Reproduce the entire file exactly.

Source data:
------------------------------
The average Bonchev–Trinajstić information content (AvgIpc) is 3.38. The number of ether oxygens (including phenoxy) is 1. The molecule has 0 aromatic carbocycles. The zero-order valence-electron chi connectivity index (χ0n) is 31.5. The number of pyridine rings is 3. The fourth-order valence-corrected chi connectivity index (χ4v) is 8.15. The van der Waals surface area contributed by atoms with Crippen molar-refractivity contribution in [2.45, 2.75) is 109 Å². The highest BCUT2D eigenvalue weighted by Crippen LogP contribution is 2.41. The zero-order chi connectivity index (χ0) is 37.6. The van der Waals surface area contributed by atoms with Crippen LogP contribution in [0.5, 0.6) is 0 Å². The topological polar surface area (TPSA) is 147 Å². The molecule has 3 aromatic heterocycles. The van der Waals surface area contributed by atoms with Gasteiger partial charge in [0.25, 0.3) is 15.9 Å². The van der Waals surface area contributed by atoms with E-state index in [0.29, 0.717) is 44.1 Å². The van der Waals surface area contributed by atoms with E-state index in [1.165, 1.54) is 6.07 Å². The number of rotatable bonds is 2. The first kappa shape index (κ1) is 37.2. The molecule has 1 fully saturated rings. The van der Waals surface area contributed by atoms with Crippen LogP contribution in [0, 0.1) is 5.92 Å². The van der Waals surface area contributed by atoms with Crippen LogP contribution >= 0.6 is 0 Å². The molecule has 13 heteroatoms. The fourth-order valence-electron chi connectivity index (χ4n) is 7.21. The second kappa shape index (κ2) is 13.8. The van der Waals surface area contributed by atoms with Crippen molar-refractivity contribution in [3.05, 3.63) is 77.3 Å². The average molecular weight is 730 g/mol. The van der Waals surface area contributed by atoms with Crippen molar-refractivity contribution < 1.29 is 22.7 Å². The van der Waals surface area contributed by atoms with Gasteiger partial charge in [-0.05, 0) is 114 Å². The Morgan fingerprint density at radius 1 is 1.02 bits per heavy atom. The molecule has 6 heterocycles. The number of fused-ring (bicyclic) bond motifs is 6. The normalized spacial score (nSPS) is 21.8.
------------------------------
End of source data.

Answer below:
The average Bonchev–Trinajstić information content (AvgIpc) is 3.38. The number of ether oxygens (including phenoxy) is 1. The molecule has 0 aromatic carbocycles. The zero-order valence-electron chi connectivity index (χ0n) is 31.5. The number of pyridine rings is 3. The fourth-order valence-corrected chi connectivity index (χ4v) is 8.15. The van der Waals surface area contributed by atoms with Crippen molar-refractivity contribution in [2.45, 2.75) is 109 Å². The highest BCUT2D eigenvalue weighted by Crippen LogP contribution is 2.41. The zero-order chi connectivity index (χ0) is 37.6. The van der Waals surface area contributed by atoms with Crippen LogP contribution in [0.5, 0.6) is 0 Å². The topological polar surface area (TPSA) is 147 Å². The molecule has 3 aromatic heterocycles. The van der Waals surface area contributed by atoms with Gasteiger partial charge in [0.25, 0.3) is 15.9 Å². The van der Waals surface area contributed by atoms with E-state index in [0.29, 0.717) is 44.1 Å². The van der Waals surface area contributed by atoms with E-state index in [1.165, 1.54) is 6.07 Å². The number of rotatable bonds is 2. The first kappa shape index (κ1) is 37.2. The molecule has 1 fully saturated rings. The van der Waals surface area contributed by atoms with Crippen LogP contribution in [0, 0.1) is 5.92 Å². The van der Waals surface area contributed by atoms with Crippen LogP contribution >= 0.6 is 0 Å². The molecule has 13 heteroatoms. The fourth-order valence-electron chi connectivity index (χ4n) is 7.21. The second kappa shape index (κ2) is 13.8. The van der Waals surface area contributed by atoms with Crippen molar-refractivity contribution in [3.05, 3.63) is 77.3 Å². The average molecular weight is 730 g/mol. The van der Waals surface area contributed by atoms with Crippen molar-refractivity contribution < 1.29 is 22.7 Å². The van der Waals surface area contributed by atoms with Gasteiger partial charge in [-0.05, 0) is 114 Å². The Morgan fingerprint density at radius 1 is 1.02 bits per heavy atom. The molecule has 6 heterocycles. The number of fused-ring (bicyclic) bond motifs is 6. The normalized spacial score (nSPS) is 21.8.